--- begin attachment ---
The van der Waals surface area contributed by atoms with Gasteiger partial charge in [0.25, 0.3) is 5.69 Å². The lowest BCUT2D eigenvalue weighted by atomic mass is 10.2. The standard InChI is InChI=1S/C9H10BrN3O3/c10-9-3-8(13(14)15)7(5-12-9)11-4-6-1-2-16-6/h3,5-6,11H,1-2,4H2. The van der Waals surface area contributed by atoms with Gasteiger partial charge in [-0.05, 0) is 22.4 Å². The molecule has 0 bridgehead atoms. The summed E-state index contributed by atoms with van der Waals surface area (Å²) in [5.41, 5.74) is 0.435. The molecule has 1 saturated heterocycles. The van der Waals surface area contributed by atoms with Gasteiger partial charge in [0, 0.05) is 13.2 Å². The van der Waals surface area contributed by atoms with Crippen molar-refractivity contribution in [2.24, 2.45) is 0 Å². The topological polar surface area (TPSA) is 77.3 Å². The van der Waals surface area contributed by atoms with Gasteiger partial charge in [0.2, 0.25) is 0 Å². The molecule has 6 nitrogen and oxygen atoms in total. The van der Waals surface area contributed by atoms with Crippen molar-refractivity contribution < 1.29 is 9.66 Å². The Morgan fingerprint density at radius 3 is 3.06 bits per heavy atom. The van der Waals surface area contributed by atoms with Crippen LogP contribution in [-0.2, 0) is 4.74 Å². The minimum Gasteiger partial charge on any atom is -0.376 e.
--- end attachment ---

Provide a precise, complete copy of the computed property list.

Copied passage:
The van der Waals surface area contributed by atoms with Gasteiger partial charge in [0.25, 0.3) is 5.69 Å². The lowest BCUT2D eigenvalue weighted by atomic mass is 10.2. The standard InChI is InChI=1S/C9H10BrN3O3/c10-9-3-8(13(14)15)7(5-12-9)11-4-6-1-2-16-6/h3,5-6,11H,1-2,4H2. The van der Waals surface area contributed by atoms with Gasteiger partial charge in [-0.05, 0) is 22.4 Å². The molecule has 0 bridgehead atoms. The summed E-state index contributed by atoms with van der Waals surface area (Å²) in [5.41, 5.74) is 0.435. The molecule has 1 saturated heterocycles. The van der Waals surface area contributed by atoms with Gasteiger partial charge in [0, 0.05) is 13.2 Å². The van der Waals surface area contributed by atoms with Crippen molar-refractivity contribution in [2.24, 2.45) is 0 Å². The topological polar surface area (TPSA) is 77.3 Å². The van der Waals surface area contributed by atoms with Gasteiger partial charge in [0.2, 0.25) is 0 Å². The molecule has 6 nitrogen and oxygen atoms in total. The van der Waals surface area contributed by atoms with Crippen molar-refractivity contribution < 1.29 is 9.66 Å². The Morgan fingerprint density at radius 3 is 3.06 bits per heavy atom. The van der Waals surface area contributed by atoms with Crippen LogP contribution in [-0.2, 0) is 4.74 Å². The minimum Gasteiger partial charge on any atom is -0.376 e.